The Nevada Athletic Commission has decided that mixed martial arts fighter Nick Diaz should get a five-year ban because of failed marijuana drug tests. Unlike other decisions, this one particularly attracted tons of criticisms from other fighters, as well fans who learned about the issue. The criticisms even went far beyond organizational bounds, something that has never happened in the sport before.
Just recently, Chael Sonnen, a retired UFC fighter and now a WSOF current color commentator, expressed his thoughts about the issue.
“There’s lanes to everything. If a guy jaywalks, that’s illegal. If a guy robs a bank, that’s also illegal. But these are not the same crimes, these are treated drastically different. There’s governmental problems here. Look, the government says that marijuana is fair game now, okay? That’s what the law is. The commission is a government entity that is greatly, greatly inferior to the Unites States federal government, to the laws of the state of Nevada, to the laws of California, where Nick is from. They’re greatly inferior. So now you’ve got one government agency arguing with another government agency, and you’re sticking Nick in the middle of that. Nobody knows the rules, and there’s nobody you can ask the rules of. You and I can’t, right now, call up a commission and ask them, ‘hey, is blah blah banned,’ and get an answer. You can’t do it. That’s a problem. That’s a huge problem when nobody knows the rules and there’s nobody you can ask the rules,” he said.
Even WSOF MMA welterweight contender Jon Fitch has a lot of things to say about this issue as well. He said that five years is too much for this kind of violation and it will kill a fighter’s career. He said that it even tops the sentences that other fighters had who were penalized for a much worse violation, like Anderson Silva who were caught using excessive steroids and other banned substances.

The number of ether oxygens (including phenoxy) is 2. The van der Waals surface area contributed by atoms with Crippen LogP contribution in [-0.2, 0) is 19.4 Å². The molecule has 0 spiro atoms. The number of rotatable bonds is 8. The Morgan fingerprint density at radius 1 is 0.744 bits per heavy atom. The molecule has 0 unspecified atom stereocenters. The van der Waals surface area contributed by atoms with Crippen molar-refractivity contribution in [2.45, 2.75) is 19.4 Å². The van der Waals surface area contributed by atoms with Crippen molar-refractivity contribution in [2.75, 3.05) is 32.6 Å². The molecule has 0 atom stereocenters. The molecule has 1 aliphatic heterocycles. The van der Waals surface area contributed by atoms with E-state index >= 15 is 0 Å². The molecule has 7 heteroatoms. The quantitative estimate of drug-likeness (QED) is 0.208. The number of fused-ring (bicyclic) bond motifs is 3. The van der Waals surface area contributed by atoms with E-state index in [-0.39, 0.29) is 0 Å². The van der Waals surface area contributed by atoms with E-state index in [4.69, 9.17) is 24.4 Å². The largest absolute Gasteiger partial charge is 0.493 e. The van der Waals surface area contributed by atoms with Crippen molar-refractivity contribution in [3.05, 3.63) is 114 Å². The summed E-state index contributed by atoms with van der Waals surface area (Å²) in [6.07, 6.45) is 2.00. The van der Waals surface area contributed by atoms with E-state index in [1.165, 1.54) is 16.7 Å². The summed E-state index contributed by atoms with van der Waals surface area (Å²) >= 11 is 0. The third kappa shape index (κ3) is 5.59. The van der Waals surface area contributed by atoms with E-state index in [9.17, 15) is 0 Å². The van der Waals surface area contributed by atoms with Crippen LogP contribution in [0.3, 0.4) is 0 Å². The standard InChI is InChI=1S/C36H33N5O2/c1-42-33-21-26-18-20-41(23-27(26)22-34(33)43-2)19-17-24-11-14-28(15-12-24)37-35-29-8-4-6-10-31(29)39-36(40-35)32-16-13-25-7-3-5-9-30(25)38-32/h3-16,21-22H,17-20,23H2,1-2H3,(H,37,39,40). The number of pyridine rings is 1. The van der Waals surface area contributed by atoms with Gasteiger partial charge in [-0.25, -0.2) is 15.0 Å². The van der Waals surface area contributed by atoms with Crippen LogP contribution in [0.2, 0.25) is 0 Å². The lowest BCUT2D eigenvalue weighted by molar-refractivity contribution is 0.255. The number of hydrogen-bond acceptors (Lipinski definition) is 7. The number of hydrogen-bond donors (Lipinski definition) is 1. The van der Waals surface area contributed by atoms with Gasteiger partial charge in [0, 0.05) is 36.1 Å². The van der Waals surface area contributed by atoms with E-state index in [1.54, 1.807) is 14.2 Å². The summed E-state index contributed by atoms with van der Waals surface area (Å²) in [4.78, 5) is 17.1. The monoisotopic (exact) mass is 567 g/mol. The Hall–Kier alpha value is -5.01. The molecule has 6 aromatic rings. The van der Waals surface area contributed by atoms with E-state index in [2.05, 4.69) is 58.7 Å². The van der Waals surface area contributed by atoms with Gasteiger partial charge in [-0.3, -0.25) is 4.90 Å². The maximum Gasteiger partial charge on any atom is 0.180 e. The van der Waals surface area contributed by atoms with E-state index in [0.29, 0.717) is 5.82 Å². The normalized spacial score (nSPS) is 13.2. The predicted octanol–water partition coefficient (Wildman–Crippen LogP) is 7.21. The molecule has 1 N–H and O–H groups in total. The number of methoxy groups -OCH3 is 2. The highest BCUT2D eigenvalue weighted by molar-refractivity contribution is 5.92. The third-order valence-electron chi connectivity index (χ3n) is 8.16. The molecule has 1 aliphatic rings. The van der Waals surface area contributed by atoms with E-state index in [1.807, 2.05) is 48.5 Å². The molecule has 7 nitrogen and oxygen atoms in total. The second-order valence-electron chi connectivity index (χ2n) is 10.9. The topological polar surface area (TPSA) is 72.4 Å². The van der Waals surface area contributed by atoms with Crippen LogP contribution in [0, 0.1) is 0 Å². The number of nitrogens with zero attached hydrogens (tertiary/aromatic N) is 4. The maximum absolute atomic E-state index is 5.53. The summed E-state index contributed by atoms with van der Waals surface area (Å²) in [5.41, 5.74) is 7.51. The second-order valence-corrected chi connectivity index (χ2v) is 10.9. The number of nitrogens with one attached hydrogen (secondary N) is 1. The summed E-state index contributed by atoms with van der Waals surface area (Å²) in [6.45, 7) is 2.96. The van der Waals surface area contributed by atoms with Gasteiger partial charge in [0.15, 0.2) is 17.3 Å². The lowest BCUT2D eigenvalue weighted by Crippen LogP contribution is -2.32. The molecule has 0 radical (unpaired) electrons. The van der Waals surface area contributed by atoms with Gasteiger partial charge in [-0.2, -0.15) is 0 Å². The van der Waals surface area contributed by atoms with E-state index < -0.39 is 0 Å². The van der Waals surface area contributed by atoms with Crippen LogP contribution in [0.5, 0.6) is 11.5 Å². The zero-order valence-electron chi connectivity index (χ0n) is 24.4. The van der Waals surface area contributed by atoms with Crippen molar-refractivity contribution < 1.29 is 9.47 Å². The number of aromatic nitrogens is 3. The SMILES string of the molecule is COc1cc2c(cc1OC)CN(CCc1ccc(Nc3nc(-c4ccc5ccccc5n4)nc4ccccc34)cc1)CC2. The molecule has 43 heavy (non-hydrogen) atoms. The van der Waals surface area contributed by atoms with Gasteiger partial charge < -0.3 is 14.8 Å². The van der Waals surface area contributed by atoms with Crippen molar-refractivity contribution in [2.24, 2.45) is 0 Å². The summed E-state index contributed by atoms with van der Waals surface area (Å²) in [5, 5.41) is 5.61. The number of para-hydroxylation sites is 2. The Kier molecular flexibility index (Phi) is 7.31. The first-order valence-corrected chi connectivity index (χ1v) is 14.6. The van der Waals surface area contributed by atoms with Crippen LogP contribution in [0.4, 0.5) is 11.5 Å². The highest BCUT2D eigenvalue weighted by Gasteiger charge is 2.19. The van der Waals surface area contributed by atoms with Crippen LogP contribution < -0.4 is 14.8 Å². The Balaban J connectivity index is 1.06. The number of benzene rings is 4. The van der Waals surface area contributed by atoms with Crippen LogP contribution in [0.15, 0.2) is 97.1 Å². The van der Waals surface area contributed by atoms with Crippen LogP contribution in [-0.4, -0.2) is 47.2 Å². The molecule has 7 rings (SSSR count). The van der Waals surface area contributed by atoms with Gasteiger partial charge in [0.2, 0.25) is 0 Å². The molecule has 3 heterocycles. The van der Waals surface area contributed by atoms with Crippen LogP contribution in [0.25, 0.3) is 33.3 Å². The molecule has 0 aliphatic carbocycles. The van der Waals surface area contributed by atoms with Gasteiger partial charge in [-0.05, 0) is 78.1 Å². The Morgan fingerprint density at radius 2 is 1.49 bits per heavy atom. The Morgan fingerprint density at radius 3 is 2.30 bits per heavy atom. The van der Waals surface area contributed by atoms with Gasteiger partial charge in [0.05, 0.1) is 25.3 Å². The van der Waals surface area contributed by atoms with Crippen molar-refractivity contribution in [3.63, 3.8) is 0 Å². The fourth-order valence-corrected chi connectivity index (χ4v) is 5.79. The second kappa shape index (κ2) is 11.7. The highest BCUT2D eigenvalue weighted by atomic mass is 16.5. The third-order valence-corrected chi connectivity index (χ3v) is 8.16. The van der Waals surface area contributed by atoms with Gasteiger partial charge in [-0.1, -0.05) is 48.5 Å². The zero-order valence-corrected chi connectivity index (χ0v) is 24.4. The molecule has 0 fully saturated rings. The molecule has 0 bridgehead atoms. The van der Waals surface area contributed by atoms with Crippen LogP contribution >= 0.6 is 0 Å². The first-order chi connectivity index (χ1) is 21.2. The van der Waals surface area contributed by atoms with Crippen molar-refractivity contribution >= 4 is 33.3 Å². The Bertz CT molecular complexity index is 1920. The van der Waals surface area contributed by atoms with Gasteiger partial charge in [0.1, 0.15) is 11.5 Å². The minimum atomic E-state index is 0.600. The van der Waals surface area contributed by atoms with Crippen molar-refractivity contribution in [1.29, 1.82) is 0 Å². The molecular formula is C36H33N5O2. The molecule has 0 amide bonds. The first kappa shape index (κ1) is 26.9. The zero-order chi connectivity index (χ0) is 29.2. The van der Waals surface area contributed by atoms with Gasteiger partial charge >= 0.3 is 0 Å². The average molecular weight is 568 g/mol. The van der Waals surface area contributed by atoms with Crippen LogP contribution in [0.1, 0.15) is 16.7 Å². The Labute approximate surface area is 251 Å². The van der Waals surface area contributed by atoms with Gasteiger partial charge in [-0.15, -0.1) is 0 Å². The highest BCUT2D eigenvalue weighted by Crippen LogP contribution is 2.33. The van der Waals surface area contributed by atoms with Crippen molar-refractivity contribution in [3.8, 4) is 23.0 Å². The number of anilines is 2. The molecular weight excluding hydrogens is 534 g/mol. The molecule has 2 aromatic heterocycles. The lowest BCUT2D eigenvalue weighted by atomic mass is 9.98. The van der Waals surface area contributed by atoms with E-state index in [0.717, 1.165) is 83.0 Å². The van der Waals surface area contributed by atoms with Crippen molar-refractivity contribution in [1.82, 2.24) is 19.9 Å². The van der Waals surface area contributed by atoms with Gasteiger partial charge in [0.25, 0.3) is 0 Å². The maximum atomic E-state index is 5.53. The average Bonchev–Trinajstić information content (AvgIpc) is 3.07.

Diaz’ case continued to affect a lot of fighters even days after the final decision was made. A lot of fighters were claiming it is an unspoken fact that the NAC has a tendency to be lenient and give a lighter sentence to those who are deeply apologetic and shows some sort of reverence compared to those who are defensive and trying to make some noise with their decision, like Diaz. With Diaz’ case, it looked like the commission intentionally disregarded the facts that the fighter’s camp presented that’s why it seemed that it was both predetermined and personal.
“It’s could’ve been that’s what they were looking for, was an ass-kissing. They wanted somebody to kiss their boots. They’ll pat you on the head, then after you kiss their boots, they give you a lighter sentence. Who knows? I mean, it’d be really corrupt and telling if that was it, and me speaking about this now, if consequences come down on me, we’ll all know that there’s some serious truth to it. I think fighters are starting to have enough. We’ve had enough of being treated the way we’re treated. We’re race horses who get sent out to the glue factory when our career is done, or when they decide our career is done. It’s just sad, especially when you contrast the Nick Diaz situation, no fighters’ association to help him out and have his back, to Tom Brady and the NFL Players’ Association having his back and getting the suspension overturned. It’s a clear symbol of, this is what happens when you have an association. This is what happens when you do not. Right? You have a lifetime ban, pretty much, versus nothing,” Fitch explained.